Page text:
The Legislature Can Take Action to Prevent Sexual Harassment and Assault. Here's How

The #MeToo movement underscored the myriad ways that power imbalances and a toxic culture increase the likelihood of sexual harassment and assault, across industries and across states. According to the 2010 National Intimate Partner and Sexual Violence Survey data for Massachusetts, nearly 1 in 2 women and 1 in 4 men in Massachusetts have ever experienced sexual violence victimization other than rape. Nearly 1 in 3 women and 1 in 5 men in MA have experienced rape, and more than 1 in 7 women have experienced rape.

The Massachusetts Legislature has the opportunity to take action this session by promoting healthy relationships and protecting the rights of those who seek to speak out. But time is short.

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The Senate passed An Act Relative to Healthy Youth (S2128/H3704), last year, and the House bill is before the Committee on Health Care Financing, with a reporting deadline of May 16th. This bill calls for age-appropriate and medically accurate sexual health education in each school district or public school that currently offers sexual health information.  

Numerous poignant statements from those who have experienced sexual assault and found nowhere to turn have been highlighted in the news recently. Preventive efforts are needed to reduce this kind of suffering.  We believe that young people need comprehensive sex education in order to grow up with a healthy sense of their own sexuality as well as respect for others feelings and boundaries. Most parents are not well equipped to address this complex subject fully. Many parents are too uncomfortable with the subject to even try.  Great numbers of children look for alternative sources such as pornography since they are naturally curious and want to understand their developing sexuality. These kids are getting distorted information that can lead to making poor decisions about consent in sexual relationships.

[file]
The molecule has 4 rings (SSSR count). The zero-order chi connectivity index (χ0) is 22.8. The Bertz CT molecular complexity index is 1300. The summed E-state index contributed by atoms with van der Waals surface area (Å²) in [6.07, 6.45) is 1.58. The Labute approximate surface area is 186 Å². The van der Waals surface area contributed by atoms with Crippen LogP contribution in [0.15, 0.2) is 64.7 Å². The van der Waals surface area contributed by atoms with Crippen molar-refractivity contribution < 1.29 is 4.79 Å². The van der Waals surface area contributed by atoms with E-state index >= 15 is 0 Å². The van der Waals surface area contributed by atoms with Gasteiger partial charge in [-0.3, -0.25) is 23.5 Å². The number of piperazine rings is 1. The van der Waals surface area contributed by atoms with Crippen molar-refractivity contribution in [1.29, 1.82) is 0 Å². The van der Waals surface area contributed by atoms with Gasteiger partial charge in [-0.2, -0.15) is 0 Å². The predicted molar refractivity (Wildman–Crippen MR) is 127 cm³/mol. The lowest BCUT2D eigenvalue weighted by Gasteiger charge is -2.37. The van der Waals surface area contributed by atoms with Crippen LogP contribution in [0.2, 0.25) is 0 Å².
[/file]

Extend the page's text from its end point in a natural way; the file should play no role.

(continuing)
And both the House and the Senate can take action against the culture of silence around the issue by passing An Act to Improve Contract Provisions Waiving Certain Rights (H4058/S2186). This bill is sitting  before the committee on Labor and Workforce Development and has an extended reporting deadline of May 9th (next Wednesday).

In an assault on workers and on women especially, Donald Trump has rolled back regulations protecting individuals from forced arbitration and non-disclosure contracts.  Massachusetts has the opportunity to do better for our citizens. Too many companies care most about their bottom line and have little incentive to improve working conditions when complaints and settlements are secret.  

As the National Association of Consumer Advocates explains, under forced arbitration and non-disclosure agreements, “employees cannot sue for discrimination, harassment, abuse, retaliation or wrongful termination.”  As women, we are particularly interested in pointing out how forced arbitration clauses have helped perpetuate sexual harassment and sexual assault. Arbitration strongly favors the employer, and relatively few cases ultimately support the woman accusing the company of wrongdoing. Without sanctions, we submit that sexual abusers may believe they have done nothing wrong and will continue to abuse.  And if they understand their abuse is wrong, they know they will usually come away unscathed. Where does this leave women who find the courage to stand up for their rights?

Recent events have led women to begin speaking out about their personal experiences of sexual abuse.  The Equal Employment Opportunity Commission estimates that from 25 percent to 85 percent of women report having experienced sexual harassment in the workplace and that 75 percent of abuse incidents go unreported. Fears of not being believed or of being re-victimized have caused women to be mostly silent until this moment in our history.  This silence is a pervasive problem that must be addressed.

 

Janis Soma is a member of the Progressive Needham Women’s Issues Working Group.

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